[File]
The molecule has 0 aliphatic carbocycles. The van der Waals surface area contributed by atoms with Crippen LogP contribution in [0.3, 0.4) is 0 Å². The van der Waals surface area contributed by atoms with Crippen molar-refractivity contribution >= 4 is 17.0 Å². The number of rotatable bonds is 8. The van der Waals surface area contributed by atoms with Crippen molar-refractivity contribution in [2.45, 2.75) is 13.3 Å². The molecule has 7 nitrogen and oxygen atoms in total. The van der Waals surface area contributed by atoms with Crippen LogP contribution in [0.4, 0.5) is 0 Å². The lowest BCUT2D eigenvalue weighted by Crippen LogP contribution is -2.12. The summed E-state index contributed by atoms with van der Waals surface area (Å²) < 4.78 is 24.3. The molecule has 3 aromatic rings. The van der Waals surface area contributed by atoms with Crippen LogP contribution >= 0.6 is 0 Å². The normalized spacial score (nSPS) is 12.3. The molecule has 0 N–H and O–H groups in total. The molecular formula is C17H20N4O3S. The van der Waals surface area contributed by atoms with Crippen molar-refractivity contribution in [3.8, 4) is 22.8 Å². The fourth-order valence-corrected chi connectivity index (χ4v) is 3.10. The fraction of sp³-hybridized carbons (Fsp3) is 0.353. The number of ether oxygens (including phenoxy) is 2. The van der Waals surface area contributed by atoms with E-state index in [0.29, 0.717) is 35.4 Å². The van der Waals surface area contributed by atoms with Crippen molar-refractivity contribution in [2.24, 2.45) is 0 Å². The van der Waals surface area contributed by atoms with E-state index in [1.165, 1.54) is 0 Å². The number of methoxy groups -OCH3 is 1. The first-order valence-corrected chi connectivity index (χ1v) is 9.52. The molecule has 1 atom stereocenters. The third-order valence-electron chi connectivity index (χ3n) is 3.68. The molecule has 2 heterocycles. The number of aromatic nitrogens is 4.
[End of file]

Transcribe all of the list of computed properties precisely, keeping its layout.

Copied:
The molecule has 0 aliphatic carbocycles. The van der Waals surface area contributed by atoms with Crippen LogP contribution in [0.3, 0.4) is 0 Å². The van der Waals surface area contributed by atoms with Crippen molar-refractivity contribution >= 4 is 17.0 Å². The number of rotatable bonds is 8. The van der Waals surface area contributed by atoms with Crippen molar-refractivity contribution in [2.45, 2.75) is 13.3 Å². The molecule has 7 nitrogen and oxygen atoms in total. The van der Waals surface area contributed by atoms with Crippen LogP contribution in [0.4, 0.5) is 0 Å². The lowest BCUT2D eigenvalue weighted by Crippen LogP contribution is -2.12. The summed E-state index contributed by atoms with van der Waals surface area (Å²) < 4.78 is 24.3. The molecule has 3 aromatic rings. The van der Waals surface area contributed by atoms with Crippen LogP contribution >= 0.6 is 0 Å². The normalized spacial score (nSPS) is 12.3. The molecule has 0 N–H and O–H groups in total. The molecular formula is C17H20N4O3S. The van der Waals surface area contributed by atoms with Crippen molar-refractivity contribution in [3.8, 4) is 22.8 Å². The fourth-order valence-corrected chi connectivity index (χ4v) is 3.10. The fraction of sp³-hybridized carbons (Fsp3) is 0.353. The number of ether oxygens (including phenoxy) is 2. The van der Waals surface area contributed by atoms with E-state index in [0.29, 0.717) is 35.4 Å². The van der Waals surface area contributed by atoms with Crippen molar-refractivity contribution in [2.24, 2.45) is 0 Å². The van der Waals surface area contributed by atoms with E-state index in [1.165, 1.54) is 0 Å². The number of methoxy groups -OCH3 is 1. The first-order valence-corrected chi connectivity index (χ1v) is 9.52. The molecule has 1 atom stereocenters. The third-order valence-electron chi connectivity index (χ3n) is 3.68. The molecule has 2 heterocycles. The number of aromatic nitrogens is 4.